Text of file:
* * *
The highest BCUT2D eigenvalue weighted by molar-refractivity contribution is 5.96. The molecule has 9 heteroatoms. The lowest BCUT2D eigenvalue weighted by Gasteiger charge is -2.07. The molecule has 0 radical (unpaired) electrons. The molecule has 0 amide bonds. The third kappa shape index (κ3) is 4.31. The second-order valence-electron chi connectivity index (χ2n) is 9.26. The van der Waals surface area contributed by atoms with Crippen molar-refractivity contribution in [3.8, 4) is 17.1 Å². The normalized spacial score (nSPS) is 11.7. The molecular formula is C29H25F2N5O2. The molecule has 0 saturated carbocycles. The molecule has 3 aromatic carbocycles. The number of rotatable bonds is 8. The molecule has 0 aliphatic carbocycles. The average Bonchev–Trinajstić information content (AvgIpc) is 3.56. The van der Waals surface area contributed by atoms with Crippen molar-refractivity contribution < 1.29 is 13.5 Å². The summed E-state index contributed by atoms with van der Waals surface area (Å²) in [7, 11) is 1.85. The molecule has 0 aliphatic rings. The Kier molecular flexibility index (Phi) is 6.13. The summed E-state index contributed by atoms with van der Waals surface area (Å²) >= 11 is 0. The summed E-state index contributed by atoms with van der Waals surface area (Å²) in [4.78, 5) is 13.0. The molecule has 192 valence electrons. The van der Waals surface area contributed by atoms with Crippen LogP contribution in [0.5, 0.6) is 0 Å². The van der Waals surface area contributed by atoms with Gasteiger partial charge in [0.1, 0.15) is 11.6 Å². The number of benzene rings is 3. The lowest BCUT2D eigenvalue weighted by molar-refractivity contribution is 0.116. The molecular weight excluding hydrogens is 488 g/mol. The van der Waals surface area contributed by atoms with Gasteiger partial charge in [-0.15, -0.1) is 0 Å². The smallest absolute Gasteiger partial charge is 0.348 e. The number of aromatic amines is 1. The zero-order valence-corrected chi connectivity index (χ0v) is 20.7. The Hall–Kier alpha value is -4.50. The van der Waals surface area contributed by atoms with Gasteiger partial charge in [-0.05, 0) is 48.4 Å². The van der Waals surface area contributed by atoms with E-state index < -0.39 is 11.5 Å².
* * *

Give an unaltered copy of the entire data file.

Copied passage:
The highest BCUT2D eigenvalue weighted by molar-refractivity contribution is 5.96. The molecule has 9 heteroatoms. The lowest BCUT2D eigenvalue weighted by Gasteiger charge is -2.07. The molecule has 0 radical (unpaired) electrons. The molecule has 0 amide bonds. The third kappa shape index (κ3) is 4.31. The second-order valence-electron chi connectivity index (χ2n) is 9.26. The van der Waals surface area contributed by atoms with Crippen molar-refractivity contribution in [3.8, 4) is 17.1 Å². The normalized spacial score (nSPS) is 11.7. The molecular formula is C29H25F2N5O2. The molecule has 0 saturated carbocycles. The molecule has 3 aromatic carbocycles. The number of rotatable bonds is 8. The molecule has 0 aliphatic carbocycles. The average Bonchev–Trinajstić information content (AvgIpc) is 3.56. The van der Waals surface area contributed by atoms with Crippen molar-refractivity contribution < 1.29 is 13.5 Å². The summed E-state index contributed by atoms with van der Waals surface area (Å²) in [7, 11) is 1.85. The molecule has 0 aliphatic rings. The Kier molecular flexibility index (Phi) is 6.13. The summed E-state index contributed by atoms with van der Waals surface area (Å²) >= 11 is 0. The summed E-state index contributed by atoms with van der Waals surface area (Å²) in [4.78, 5) is 13.0. The molecule has 192 valence electrons. The van der Waals surface area contributed by atoms with Crippen LogP contribution in [0.5, 0.6) is 0 Å². The van der Waals surface area contributed by atoms with Gasteiger partial charge in [0.1, 0.15) is 11.6 Å². The number of benzene rings is 3. The lowest BCUT2D eigenvalue weighted by molar-refractivity contribution is 0.116. The molecular weight excluding hydrogens is 488 g/mol. The van der Waals surface area contributed by atoms with Gasteiger partial charge in [-0.15, -0.1) is 0 Å². The smallest absolute Gasteiger partial charge is 0.348 e. The number of aromatic amines is 1. The zero-order valence-corrected chi connectivity index (χ0v) is 20.7. The Hall–Kier alpha value is -4.50. The van der Waals surface area contributed by atoms with Gasteiger partial charge in [-0.05, 0) is 48.4 Å². The van der Waals surface area contributed by atoms with E-state index < -0.39 is 11.5 Å².